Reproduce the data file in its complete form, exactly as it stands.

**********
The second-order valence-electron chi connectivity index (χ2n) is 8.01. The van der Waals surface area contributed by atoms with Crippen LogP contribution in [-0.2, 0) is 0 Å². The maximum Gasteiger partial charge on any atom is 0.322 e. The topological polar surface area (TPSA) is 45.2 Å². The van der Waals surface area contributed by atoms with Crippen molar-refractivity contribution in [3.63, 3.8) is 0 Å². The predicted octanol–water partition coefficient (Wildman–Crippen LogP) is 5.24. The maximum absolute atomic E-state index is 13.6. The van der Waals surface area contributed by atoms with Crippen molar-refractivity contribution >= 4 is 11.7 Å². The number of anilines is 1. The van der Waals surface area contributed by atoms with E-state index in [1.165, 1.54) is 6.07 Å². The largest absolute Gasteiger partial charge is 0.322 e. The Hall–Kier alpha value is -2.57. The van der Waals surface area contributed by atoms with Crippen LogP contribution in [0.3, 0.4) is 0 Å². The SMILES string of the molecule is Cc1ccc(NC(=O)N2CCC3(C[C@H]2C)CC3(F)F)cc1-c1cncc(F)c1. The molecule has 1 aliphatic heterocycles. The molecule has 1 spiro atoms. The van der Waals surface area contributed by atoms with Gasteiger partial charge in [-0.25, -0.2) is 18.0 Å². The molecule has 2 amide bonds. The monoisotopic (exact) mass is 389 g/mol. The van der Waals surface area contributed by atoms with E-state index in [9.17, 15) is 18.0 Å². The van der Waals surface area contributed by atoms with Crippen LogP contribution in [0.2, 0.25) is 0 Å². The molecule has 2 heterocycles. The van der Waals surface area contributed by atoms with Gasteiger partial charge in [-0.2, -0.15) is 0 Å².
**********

The second-order valence-electron chi connectivity index (χ2n) is 8.01. The van der Waals surface area contributed by atoms with Crippen LogP contribution in [-0.2, 0) is 0 Å². The maximum Gasteiger partial charge on any atom is 0.322 e. The topological polar surface area (TPSA) is 45.2 Å². The van der Waals surface area contributed by atoms with Crippen molar-refractivity contribution in [3.63, 3.8) is 0 Å². The predicted octanol–water partition coefficient (Wildman–Crippen LogP) is 5.24. The maximum absolute atomic E-state index is 13.6. The van der Waals surface area contributed by atoms with Crippen molar-refractivity contribution >= 4 is 11.7 Å². The number of anilines is 1. The van der Waals surface area contributed by atoms with E-state index in [1.165, 1.54) is 6.07 Å². The largest absolute Gasteiger partial charge is 0.322 e. The Hall–Kier alpha value is -2.57. The van der Waals surface area contributed by atoms with Crippen LogP contribution in [0.3, 0.4) is 0 Å². The SMILES string of the molecule is Cc1ccc(NC(=O)N2CCC3(C[C@H]2C)CC3(F)F)cc1-c1cncc(F)c1. The molecule has 1 aliphatic heterocycles. The molecule has 1 spiro atoms. The van der Waals surface area contributed by atoms with Gasteiger partial charge in [-0.25, -0.2) is 18.0 Å². The molecule has 2 amide bonds. The monoisotopic (exact) mass is 389 g/mol. The van der Waals surface area contributed by atoms with E-state index in [9.17, 15) is 18.0 Å². The van der Waals surface area contributed by atoms with Crippen LogP contribution in [0.2, 0.25) is 0 Å². The molecule has 2 heterocycles. The van der Waals surface area contributed by atoms with Gasteiger partial charge in [-0.2, -0.15) is 0 Å².